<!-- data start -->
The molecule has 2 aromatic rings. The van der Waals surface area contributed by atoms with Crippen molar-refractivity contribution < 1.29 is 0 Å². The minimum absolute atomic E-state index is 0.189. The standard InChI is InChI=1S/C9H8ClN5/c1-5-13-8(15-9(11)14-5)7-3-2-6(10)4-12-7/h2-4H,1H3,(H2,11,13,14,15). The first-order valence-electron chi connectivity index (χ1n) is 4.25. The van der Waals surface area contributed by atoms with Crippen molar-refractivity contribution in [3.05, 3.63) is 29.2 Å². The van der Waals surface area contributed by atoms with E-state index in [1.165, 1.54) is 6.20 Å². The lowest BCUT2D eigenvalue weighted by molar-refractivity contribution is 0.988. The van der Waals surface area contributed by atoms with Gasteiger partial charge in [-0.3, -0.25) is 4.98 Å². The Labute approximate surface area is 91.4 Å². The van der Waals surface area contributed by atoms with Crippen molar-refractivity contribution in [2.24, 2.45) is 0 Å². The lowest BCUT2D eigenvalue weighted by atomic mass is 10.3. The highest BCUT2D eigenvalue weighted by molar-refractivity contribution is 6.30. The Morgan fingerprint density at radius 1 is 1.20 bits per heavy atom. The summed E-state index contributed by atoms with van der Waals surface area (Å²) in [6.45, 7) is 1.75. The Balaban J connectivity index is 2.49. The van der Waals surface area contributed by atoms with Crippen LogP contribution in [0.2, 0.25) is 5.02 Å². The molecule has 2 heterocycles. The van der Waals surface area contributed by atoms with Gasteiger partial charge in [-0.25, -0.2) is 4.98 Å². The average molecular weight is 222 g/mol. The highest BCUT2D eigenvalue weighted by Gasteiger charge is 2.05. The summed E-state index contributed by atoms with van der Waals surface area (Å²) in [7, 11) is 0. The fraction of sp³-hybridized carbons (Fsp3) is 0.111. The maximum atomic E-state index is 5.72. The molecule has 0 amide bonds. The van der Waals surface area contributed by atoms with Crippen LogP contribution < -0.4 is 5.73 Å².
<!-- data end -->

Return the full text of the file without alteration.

The molecule has 2 aromatic rings. The van der Waals surface area contributed by atoms with Crippen molar-refractivity contribution < 1.29 is 0 Å². The minimum absolute atomic E-state index is 0.189. The standard InChI is InChI=1S/C9H8ClN5/c1-5-13-8(15-9(11)14-5)7-3-2-6(10)4-12-7/h2-4H,1H3,(H2,11,13,14,15). The first-order valence-electron chi connectivity index (χ1n) is 4.25. The van der Waals surface area contributed by atoms with Crippen molar-refractivity contribution in [3.05, 3.63) is 29.2 Å². The van der Waals surface area contributed by atoms with E-state index in [1.165, 1.54) is 6.20 Å². The lowest BCUT2D eigenvalue weighted by molar-refractivity contribution is 0.988. The van der Waals surface area contributed by atoms with Gasteiger partial charge in [-0.3, -0.25) is 4.98 Å². The Labute approximate surface area is 91.4 Å². The van der Waals surface area contributed by atoms with Crippen molar-refractivity contribution in [2.24, 2.45) is 0 Å². The lowest BCUT2D eigenvalue weighted by atomic mass is 10.3. The highest BCUT2D eigenvalue weighted by molar-refractivity contribution is 6.30. The Morgan fingerprint density at radius 1 is 1.20 bits per heavy atom. The summed E-state index contributed by atoms with van der Waals surface area (Å²) in [6.45, 7) is 1.75. The Balaban J connectivity index is 2.49. The van der Waals surface area contributed by atoms with Crippen LogP contribution in [0.2, 0.25) is 5.02 Å². The molecule has 2 heterocycles. The van der Waals surface area contributed by atoms with Gasteiger partial charge in [-0.25, -0.2) is 4.98 Å². The average molecular weight is 222 g/mol. The highest BCUT2D eigenvalue weighted by Gasteiger charge is 2.05. The summed E-state index contributed by atoms with van der Waals surface area (Å²) in [7, 11) is 0. The fraction of sp³-hybridized carbons (Fsp3) is 0.111. The maximum atomic E-state index is 5.72. The molecule has 0 amide bonds. The van der Waals surface area contributed by atoms with Crippen LogP contribution < -0.4 is 5.73 Å².